Saturday, October 15, 2011

Sewing for Newbies: Follow the Lines

When choosing patterns, try to ignore the fabrics and colors used in the pictures or drawings on the envelope.  Focus on the overall design of the items.  Look at the shape of the pieces, the location of seams and how the pieces are put together.  The line art can be especially helpful.

Looking at Simplicity 2449 view A, you might be put off by the turquoise and rattan.  But remember that you get to choose your fabrics and colors!  If you look at the line art, you can see how the skirt is put together - it's multiple panels making a flared skirt.  There is even an option to bustle up the skirt. By using gothy fabric(s), you can create a skirt that barely resembles the pattern envelope's photo but is identical in construction.
Turquoise and rattan = not very goth
Line art shows the construction of the skirt.
the skirt made in a bat print cotton alternated with solid black
same pattern made in black and purple panne velvet
same pattern made in a skull print cotton alternated with a stripe cotton
Let’s say you love Lip Service’s Devil Dolls III Starlight Rocker dress but can’t find it in your size.  (In my experience, if you're bigger than a size 6, you're usually out of luck with Lip Service.)  Check out McCall’s 5094.  At first glance, it’s a cacophony of pastels and florals.  But look at the lines and you’ll see that the basic shape of view A isn’t entirely unlike the rocker dress.  Sewn in black fabric, with ribbon trim added over the bust and waist seams, and worn with a tulle petticoat peeking out, it would be very similar.
So breezy! So pastel! So not goth!
Line art shows a shape not unlike the Lip Service dress.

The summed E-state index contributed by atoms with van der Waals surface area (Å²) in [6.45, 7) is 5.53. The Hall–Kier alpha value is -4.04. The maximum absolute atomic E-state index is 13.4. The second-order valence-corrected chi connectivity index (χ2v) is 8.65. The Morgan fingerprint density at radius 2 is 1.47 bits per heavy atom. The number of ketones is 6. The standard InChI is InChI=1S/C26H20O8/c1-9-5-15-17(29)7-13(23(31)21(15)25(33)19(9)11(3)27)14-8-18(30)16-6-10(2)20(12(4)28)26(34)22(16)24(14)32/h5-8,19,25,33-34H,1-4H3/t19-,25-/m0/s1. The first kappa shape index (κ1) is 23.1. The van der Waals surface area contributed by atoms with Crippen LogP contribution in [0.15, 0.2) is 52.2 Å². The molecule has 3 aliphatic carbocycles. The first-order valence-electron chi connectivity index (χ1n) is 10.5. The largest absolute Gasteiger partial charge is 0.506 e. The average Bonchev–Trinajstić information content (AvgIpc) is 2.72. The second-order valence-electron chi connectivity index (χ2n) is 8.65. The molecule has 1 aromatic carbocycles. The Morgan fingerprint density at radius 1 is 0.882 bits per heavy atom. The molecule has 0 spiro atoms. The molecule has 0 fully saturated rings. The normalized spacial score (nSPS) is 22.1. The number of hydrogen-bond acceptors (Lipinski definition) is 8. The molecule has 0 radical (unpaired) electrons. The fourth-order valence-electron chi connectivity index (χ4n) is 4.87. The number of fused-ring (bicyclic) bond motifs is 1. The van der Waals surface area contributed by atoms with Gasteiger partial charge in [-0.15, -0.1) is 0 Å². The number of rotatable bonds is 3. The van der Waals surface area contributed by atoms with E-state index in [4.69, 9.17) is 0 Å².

Let's say you love the style of WahMaker's Victorian frock coat but you want it in purple.  Alas, it is not offered in purple.  Look at Butterick 4929.  The shape of view B is similar.
Line art indicates a shape similar to...

this lovely frock coat.


  1. My problem isn't following the lines- it's the "well, I can just alter X, Y, and Z..... and then I've wound up making it more difficult than simply drafting a pattern from scratch.

    On a related note, I should post pix of my altered vintage-style apron. Inverted scallops look an awful lot like batwings. For the record, inverting a scallop is damned difficult.

  2. I am not good at visualizing extensive alterations to a pattern. I mostly stick to skirts when sewing for myself because any top, jacket or dress pattern would require too many alterations to accommodate my height, long arms and broad shoulders. :/

    Would love to see the apron. Scallops (and inverted scallops) do indeed require precision with the many curved seams and points.

  3. Nice tip. I really want to loose weight so I can sew lovely clothes. It's not fun to sew tent like dresses. Its so annoying because Ive always been "normal sized" until this last year.

  4. I know the feeling! It is not a good one. I gained 25 pounds last year, and even thinking about sewing was depressing. :( Finally, my situation was resolved, I stopped stress eating, and the weight started to come off. Now I'm having a hard time *not* sewing! The local fabric stores owe me thanks for a couple months of banner sales. ;)

  5. I'm tall too, I always have to alter any pattern I'm using anyway, so I took a costuming class at the local CC to get a foundation of how garments are constructed. It's all pretty intuitive, although I've seen some patterns that are just convoluted. It's as if the pattern designer uses a different sort of geometry than the rest of us.

  6. Pics of the apron over on my lil corner of the interweb.

  7. I love your blog! It's the best and so inspirational!

  8. Thank you very much! I'm so glad you like it. :D